Have You Ever Wondered about Braille? Here’s What You Ought To Know
A French man named Louis Braille first developed braille in 1870’s by modifying the military night writing system. Prior to this, raised print letters were used to teach the blind but Louis developed this new method that proved to be easier and a quicker way to learn, and also made it possible for two-way communication. As such, this method became a major tool for the visually impaired and they use their fifth sense of touch through it. The sense of seeing or the sense of touch are both received by the brain as raw data and are processed to form a reaction. Braille books, newspapers or any reading material consists of series raised dots, which encodes alphabets, numerical and punctuation marks. This method usually encodes English and Spanish language even though almost any language can be encoded.
How Is It Used?
This method is accessible to anyone regardless of eye sight since you use your sense of touch. Braille books do not look like normal books. The pages do not lie over each other smoothly but are raised due to the elevated dots. Since the usage of raised dots makes the books quite heavy, abbreviations are often used. The method with complete words is called grade 1 braille, or uncontracted, and with abbreviations it is called grade 2 braille or contracted.
How Is It Written?
Just like normal writing, it can be written, printed or translated. A stylus and slate are to braille like pencil and paper are to normal writing. A paper is place on the slate, which consists of evenly spaced dots and the pointed tip of the stylus is used to create depressions while the writer uses the slate as a guide.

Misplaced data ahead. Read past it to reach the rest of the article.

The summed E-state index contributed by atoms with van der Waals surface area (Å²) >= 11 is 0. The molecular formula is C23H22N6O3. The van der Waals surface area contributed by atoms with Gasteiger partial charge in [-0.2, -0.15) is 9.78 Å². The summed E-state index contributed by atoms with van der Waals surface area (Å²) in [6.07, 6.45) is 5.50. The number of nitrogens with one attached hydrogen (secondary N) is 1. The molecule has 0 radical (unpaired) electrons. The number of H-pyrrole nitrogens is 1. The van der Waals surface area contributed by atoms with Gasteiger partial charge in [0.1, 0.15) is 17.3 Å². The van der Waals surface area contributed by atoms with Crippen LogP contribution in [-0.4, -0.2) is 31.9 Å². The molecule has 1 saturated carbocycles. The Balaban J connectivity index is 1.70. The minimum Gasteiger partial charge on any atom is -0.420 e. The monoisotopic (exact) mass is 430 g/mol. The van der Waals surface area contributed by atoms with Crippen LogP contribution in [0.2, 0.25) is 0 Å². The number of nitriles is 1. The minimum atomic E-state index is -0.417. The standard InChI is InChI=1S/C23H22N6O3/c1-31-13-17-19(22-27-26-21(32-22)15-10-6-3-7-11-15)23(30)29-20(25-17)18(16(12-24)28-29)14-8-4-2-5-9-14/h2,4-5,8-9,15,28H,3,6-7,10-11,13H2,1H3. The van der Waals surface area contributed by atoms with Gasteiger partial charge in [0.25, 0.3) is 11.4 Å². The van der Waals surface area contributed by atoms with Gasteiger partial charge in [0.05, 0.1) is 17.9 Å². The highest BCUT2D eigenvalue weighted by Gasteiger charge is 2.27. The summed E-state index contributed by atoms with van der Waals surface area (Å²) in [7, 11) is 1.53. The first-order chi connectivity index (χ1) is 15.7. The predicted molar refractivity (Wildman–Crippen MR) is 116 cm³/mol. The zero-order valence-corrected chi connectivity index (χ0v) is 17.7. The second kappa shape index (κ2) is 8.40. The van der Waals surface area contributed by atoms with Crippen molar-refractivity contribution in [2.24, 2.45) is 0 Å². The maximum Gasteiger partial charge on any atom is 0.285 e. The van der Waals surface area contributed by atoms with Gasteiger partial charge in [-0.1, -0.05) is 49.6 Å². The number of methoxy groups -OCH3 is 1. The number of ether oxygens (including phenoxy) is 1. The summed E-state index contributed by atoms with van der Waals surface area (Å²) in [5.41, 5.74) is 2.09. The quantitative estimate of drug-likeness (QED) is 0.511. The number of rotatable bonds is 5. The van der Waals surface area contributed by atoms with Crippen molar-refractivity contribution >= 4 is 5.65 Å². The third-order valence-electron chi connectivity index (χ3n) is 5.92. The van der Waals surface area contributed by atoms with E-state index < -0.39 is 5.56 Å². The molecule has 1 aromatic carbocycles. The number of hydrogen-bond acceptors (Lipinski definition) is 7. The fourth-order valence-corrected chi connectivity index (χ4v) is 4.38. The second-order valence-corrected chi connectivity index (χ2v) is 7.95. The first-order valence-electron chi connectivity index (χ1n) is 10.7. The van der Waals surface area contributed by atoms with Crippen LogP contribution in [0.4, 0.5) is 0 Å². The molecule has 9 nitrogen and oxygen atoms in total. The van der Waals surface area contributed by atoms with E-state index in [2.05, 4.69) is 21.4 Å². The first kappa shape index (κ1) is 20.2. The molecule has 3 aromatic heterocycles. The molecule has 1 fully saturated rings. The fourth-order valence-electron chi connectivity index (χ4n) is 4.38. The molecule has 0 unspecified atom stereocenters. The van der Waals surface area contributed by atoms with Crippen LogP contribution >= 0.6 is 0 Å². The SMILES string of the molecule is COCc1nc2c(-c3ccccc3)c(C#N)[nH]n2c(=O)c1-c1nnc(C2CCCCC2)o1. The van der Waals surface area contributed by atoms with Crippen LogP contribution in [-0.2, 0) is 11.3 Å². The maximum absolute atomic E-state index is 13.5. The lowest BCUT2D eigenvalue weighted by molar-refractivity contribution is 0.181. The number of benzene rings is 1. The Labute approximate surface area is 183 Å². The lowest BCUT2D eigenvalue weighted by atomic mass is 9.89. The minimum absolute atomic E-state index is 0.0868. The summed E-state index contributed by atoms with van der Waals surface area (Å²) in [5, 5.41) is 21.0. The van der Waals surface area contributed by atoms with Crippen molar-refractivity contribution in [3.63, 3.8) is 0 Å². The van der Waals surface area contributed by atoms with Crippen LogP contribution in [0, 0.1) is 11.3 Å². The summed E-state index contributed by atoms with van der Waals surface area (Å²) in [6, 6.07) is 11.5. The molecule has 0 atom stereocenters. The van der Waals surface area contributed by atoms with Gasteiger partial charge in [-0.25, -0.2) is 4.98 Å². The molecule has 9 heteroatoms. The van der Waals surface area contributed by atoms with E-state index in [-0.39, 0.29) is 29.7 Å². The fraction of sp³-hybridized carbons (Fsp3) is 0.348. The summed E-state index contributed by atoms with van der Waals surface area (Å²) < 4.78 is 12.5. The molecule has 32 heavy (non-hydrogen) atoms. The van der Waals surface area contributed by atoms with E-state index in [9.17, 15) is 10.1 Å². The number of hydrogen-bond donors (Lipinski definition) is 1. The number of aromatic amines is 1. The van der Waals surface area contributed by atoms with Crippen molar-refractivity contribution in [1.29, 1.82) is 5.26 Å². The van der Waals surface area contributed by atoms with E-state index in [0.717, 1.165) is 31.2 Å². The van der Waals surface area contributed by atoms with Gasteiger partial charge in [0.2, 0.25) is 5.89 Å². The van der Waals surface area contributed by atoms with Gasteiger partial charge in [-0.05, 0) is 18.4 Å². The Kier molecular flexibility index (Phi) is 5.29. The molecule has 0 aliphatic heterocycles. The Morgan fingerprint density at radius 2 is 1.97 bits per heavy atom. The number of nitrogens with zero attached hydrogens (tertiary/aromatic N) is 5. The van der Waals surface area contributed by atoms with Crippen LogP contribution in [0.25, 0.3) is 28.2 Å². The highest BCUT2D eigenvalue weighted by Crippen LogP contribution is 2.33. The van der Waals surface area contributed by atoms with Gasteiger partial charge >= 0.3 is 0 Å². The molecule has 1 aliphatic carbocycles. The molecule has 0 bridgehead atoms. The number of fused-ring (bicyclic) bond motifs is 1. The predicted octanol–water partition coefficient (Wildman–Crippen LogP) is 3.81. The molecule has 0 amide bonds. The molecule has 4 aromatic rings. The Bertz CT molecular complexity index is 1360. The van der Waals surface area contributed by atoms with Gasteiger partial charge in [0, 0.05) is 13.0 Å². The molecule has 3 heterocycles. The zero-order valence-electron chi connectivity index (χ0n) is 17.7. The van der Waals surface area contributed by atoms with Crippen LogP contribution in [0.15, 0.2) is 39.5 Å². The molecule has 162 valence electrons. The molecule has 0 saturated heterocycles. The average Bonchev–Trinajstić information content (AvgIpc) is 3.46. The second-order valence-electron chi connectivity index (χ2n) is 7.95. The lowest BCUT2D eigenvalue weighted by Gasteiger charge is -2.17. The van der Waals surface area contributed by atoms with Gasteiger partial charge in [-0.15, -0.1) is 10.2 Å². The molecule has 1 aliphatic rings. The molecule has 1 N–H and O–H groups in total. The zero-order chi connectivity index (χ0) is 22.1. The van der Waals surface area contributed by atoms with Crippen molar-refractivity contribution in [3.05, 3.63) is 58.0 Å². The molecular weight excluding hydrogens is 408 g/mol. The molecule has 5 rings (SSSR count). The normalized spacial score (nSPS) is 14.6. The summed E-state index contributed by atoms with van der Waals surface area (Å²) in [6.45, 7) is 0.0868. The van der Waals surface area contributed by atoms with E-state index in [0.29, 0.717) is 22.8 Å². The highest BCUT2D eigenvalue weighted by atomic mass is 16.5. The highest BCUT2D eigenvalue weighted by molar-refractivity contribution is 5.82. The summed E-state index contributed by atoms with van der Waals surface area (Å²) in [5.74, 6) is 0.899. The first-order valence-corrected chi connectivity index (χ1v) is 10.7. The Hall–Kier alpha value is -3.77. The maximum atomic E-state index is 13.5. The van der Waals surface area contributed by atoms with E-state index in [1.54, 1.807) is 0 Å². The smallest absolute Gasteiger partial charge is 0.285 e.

Another method of writing in this method is by using a typewriter, which is similar to conventional typewriters. Braille typewriter has six keys and one space bar and can be pressed together, individually or in combination to form a letter, word or other symbols.
The third and the most technical, and quickest method is printing braille. Just like we would print from a computer, documents can be printed using a braille embosser.
Limitations to Braille
As technology has advanced, educators at blind foundations tend to be more bent towards audio teaching. Although it is a more effective method of writing, solving math and learning foreign language, children are more captivated by audio. Another limitation is that there is a lack of text and publication in this method available for readers.